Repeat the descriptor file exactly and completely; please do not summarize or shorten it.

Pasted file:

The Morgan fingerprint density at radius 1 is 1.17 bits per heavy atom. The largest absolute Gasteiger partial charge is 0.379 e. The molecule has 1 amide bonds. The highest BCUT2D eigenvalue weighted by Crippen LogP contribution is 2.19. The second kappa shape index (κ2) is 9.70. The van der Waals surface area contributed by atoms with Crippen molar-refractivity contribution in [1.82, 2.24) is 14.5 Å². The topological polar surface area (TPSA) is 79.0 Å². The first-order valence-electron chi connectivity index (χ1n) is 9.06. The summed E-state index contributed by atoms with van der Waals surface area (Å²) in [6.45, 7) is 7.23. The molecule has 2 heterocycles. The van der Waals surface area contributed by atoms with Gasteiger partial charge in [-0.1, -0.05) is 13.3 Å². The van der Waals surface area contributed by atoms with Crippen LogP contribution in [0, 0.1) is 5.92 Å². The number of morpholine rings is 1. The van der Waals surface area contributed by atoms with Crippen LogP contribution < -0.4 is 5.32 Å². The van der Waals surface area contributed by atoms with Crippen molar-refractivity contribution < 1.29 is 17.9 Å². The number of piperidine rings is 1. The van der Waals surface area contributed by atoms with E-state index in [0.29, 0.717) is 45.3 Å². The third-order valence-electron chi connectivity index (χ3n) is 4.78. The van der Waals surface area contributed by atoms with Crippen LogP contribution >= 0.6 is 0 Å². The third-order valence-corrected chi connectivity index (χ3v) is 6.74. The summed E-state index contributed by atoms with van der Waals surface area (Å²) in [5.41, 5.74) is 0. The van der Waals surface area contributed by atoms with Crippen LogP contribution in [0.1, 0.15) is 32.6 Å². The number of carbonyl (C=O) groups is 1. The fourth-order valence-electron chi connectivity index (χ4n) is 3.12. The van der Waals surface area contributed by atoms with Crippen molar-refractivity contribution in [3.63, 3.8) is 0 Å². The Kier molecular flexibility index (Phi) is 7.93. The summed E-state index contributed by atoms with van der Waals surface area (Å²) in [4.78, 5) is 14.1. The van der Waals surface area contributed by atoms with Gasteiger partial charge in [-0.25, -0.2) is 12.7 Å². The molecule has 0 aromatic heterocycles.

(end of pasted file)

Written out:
The Morgan fingerprint density at radius 1 is 1.17 bits per heavy atom. The largest absolute Gasteiger partial charge is 0.379 e. The molecule has 1 amide bonds. The highest BCUT2D eigenvalue weighted by Crippen LogP contribution is 2.19. The second kappa shape index (κ2) is 9.70. The van der Waals surface area contributed by atoms with Crippen molar-refractivity contribution in [1.82, 2.24) is 14.5 Å². The topological polar surface area (TPSA) is 79.0 Å². The first-order valence-electron chi connectivity index (χ1n) is 9.06. The summed E-state index contributed by atoms with van der Waals surface area (Å²) in [6.45, 7) is 7.23. The molecule has 2 heterocycles. The van der Waals surface area contributed by atoms with Gasteiger partial charge in [-0.1, -0.05) is 13.3 Å². The van der Waals surface area contributed by atoms with Crippen LogP contribution in [0, 0.1) is 5.92 Å². The number of morpholine rings is 1. The van der Waals surface area contributed by atoms with Crippen LogP contribution < -0.4 is 5.32 Å². The van der Waals surface area contributed by atoms with Crippen molar-refractivity contribution < 1.29 is 17.9 Å². The number of piperidine rings is 1. The van der Waals surface area contributed by atoms with E-state index in [0.29, 0.717) is 45.3 Å². The third-order valence-electron chi connectivity index (χ3n) is 4.78. The van der Waals surface area contributed by atoms with Crippen LogP contribution >= 0.6 is 0 Å². The third-order valence-corrected chi connectivity index (χ3v) is 6.74. The summed E-state index contributed by atoms with van der Waals surface area (Å²) in [5.41, 5.74) is 0. The van der Waals surface area contributed by atoms with Crippen LogP contribution in [0.1, 0.15) is 32.6 Å². The number of carbonyl (C=O) groups is 1. The fourth-order valence-electron chi connectivity index (χ4n) is 3.12. The van der Waals surface area contributed by atoms with Crippen molar-refractivity contribution in [3.63, 3.8) is 0 Å². The Kier molecular flexibility index (Phi) is 7.93. The summed E-state index contributed by atoms with van der Waals surface area (Å²) in [4.78, 5) is 14.1. The van der Waals surface area contributed by atoms with Gasteiger partial charge in [-0.25, -0.2) is 12.7 Å². The molecule has 0 aromatic heterocycles.